"I thought Event Horizon was really fun and clever. For me, going back to Ridley Scott's Alien, that was the film that sort of changed my life. As a kid, I loved Star Wars but Alien was the first film where I felt I thought what it would actually be like to be in space. Those are the films that I love. When I watched Alien for the first time, I thought 'Oh God, this is real!' Some of those elements of creating a world in space that feels grounded, realistic.
"Jacob's Ladder was another psychological horror that I loved - and I worked on a reboot. I grew up admiring the way the psychology gets under your skin. There are shots in Nightflyers that horror fans will be able to decipher - The Exorcist, The Shining, Psycho - and other moments that are littered in the show's DNA."
Of course, film and TV history is packed with titles that can't quite strike the right balance between scares and science. In order to make the show seem believable, Buhler wanted take a more grounded approach to Nightflyers by making everything seem futuristic, but not so much that it appeared implausible, or out of touch.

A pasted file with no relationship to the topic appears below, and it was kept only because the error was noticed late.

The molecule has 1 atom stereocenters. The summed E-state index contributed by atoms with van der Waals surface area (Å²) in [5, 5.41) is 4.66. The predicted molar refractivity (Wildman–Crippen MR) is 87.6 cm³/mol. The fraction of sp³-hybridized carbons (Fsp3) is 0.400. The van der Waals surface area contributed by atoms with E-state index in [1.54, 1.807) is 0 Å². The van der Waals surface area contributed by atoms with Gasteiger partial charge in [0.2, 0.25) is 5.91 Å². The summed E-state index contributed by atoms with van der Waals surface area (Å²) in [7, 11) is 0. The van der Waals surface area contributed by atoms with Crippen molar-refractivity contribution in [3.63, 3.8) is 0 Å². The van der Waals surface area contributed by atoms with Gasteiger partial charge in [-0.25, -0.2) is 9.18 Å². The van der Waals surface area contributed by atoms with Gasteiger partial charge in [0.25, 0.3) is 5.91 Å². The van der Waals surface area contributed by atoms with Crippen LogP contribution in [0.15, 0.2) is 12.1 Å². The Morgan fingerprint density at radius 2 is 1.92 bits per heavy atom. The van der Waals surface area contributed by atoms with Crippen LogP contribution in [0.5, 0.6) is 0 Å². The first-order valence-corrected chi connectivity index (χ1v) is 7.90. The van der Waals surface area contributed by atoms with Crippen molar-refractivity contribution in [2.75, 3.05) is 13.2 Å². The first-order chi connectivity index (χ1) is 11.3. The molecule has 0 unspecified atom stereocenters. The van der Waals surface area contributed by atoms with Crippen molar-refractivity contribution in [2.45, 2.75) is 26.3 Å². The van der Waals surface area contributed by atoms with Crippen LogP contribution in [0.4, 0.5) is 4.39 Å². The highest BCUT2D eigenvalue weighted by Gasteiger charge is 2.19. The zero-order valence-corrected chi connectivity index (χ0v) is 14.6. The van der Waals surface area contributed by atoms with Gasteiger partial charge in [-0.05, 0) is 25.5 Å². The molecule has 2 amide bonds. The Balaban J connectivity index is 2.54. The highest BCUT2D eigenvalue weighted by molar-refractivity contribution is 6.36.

"We set the story of Nightflyers 75 years in the future so that the technology feels like it's just beyond our grasp. We didn't want to create anything that felt so far-fetched that you couldn't get your mind around it. That's when sci-fi loses its crowd. The main challenge is balancing sci-fi and horror because for horror to work, it has to feel like it could happen to you," he said.
With shows like American Horror Story, The Haunting of Hill House, The Terror, and The Walking Dead revitalising the potential of horror on the small screen, there has never been a more creative time for the genre on TV.
The team behind Nightflyers are conscious of repeating the scares and doing 'more of the same.'
With ten episodes for audiences to get stuck into, the scares are going to range from the visceral to the psychological. There will be blood... but there's also plenty of room for those things that go bump in the night too.
"We pushed the boat out in terms of the gore. Alien was a huge influence but if you look at films like The Shining, there's very little blood in it - excluding the elevator scene. In terms of violence, it's the threat of violence that makes The Shining work," said Buhler.